Gram positive, large spore forming bacillus that forms chains.

Aerobe/facultative anaerobe

Listeria monocytogenes

Regular GPB with rounded ends in short chains or sometimes in pairs or short plump coccobacilli 
non-spore forming, non-acid fast.

Aerobe/facultative anaerobe

Clostridium species

Spore bearing, large GPB with slightly rounded ends

Anaerobe

Erysipelothrix rhusiopathiae

Non-spore forming GPB

Aerobe/facultative anaerobe

Rhodococcus equi

Aerobic, non-spore forming, coccobacillus

 

Gardnerella vaginale

Pleomorphic, non-sporing, Gram variable rod

Aerobe/facultative anaerobe

Lactobacillus species

Long Gram positive rods

Aerobe/facultative anaerobe

Nocardia species

 Filamentous, beaded GPB with some Acid & alcohol fast bacilli (AAFB)

Aerobe

Mycobacterium species

Beaded, filamentous, acid and alcohol fast Gram positive  bacilli

Aerobe

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Clinical differential diagnosis

There is a wide differential diagnosis for the source of GPBs in blood cultures. A full systems review is recommended to identify the source of GPBs in blood. The differential diagnosis includes:

  • Prosthetic material associated infection (e.g. central venous catheter, pacemaker)
  • Intra-abdominal infection
  • Skin and soft tissue infection e.g. gas gangrene/necrotising fasciitis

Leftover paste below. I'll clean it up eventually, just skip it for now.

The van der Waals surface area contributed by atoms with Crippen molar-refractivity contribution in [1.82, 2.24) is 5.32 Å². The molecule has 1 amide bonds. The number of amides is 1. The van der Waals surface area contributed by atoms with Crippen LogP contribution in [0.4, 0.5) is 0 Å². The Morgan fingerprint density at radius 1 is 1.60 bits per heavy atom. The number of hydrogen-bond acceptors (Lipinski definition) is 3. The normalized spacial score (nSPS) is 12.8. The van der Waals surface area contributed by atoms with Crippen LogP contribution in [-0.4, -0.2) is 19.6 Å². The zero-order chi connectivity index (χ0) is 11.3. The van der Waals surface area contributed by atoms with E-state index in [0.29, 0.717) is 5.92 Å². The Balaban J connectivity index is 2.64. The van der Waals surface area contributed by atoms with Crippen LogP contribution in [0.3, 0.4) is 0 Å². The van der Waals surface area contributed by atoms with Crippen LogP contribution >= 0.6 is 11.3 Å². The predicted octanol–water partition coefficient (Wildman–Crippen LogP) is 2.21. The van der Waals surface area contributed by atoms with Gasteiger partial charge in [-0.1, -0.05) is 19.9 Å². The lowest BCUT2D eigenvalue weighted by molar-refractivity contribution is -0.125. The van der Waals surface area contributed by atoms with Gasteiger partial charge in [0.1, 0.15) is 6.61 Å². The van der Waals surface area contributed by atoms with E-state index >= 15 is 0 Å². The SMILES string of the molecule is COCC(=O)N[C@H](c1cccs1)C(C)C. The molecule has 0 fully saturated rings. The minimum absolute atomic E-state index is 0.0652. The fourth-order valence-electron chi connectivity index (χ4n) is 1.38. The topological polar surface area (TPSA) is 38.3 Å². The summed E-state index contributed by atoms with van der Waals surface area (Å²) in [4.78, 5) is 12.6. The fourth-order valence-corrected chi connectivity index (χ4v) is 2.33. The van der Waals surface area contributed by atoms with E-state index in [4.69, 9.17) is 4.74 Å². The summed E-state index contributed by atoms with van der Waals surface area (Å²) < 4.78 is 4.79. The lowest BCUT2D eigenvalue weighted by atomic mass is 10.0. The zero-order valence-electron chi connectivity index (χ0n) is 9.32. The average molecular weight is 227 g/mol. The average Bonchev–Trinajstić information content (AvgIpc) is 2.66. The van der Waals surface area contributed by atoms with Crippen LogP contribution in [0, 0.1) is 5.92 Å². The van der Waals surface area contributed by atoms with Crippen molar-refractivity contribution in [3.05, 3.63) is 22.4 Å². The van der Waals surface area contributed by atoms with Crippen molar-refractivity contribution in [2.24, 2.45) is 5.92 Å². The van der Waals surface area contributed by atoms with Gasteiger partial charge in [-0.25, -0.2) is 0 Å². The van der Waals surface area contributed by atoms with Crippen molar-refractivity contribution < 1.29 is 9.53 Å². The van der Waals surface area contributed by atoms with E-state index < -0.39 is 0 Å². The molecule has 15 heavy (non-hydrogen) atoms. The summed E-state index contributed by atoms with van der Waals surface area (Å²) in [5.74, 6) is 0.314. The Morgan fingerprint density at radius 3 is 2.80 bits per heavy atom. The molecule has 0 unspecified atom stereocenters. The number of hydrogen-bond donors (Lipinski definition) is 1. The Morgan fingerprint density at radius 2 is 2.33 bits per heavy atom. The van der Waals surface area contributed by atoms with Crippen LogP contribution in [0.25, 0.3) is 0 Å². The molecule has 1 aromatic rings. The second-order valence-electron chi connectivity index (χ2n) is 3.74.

• Meningitis/Encephalitis/Cerebritis
  • Endocarditis 
  • Mycobacterial infection
  • Contamination: Diptheroids, Propionibacterium species and Bacillus species are common contaminants isolated from blood culture bottles.  Repeat negative blood cultures whilst off antibiotics can confirm a diagnosis of contamination.

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Technical issues

Additional laboratory tests available:
Bacteraemia with rapidly growing atypical mycobacteria should be considered in immunocompromised patients due to suppressed host immunity and resistance factors. An Acid and Alcohol Fast Bacilli (AAFB) stain should be performed in these patients when GPB is isolated from the blood cultures.

Streptococcus spp can be confused with GPB. Please ensure you review species identification which is normally available within 24 hours of the Gram stain result. 

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Antimicrobial treatment

Antimicrobial therapy can often be improved with knowledge of the Gram stain result. An antibiotic may be started, stopped, or have its dose changed.

  • Antibiotic therapy should always be reviewed the day after the Gram result as bacterial growth will have allowed further speciation of the bacteria, and sensitivity tests to be completed.

History of the following are important to determine appropriate antimicrobial therapy

  • Any prostheses on patient
  • Immunosuppressed/immunocompromised
  • Any indwelling ling term vascular access devices on patient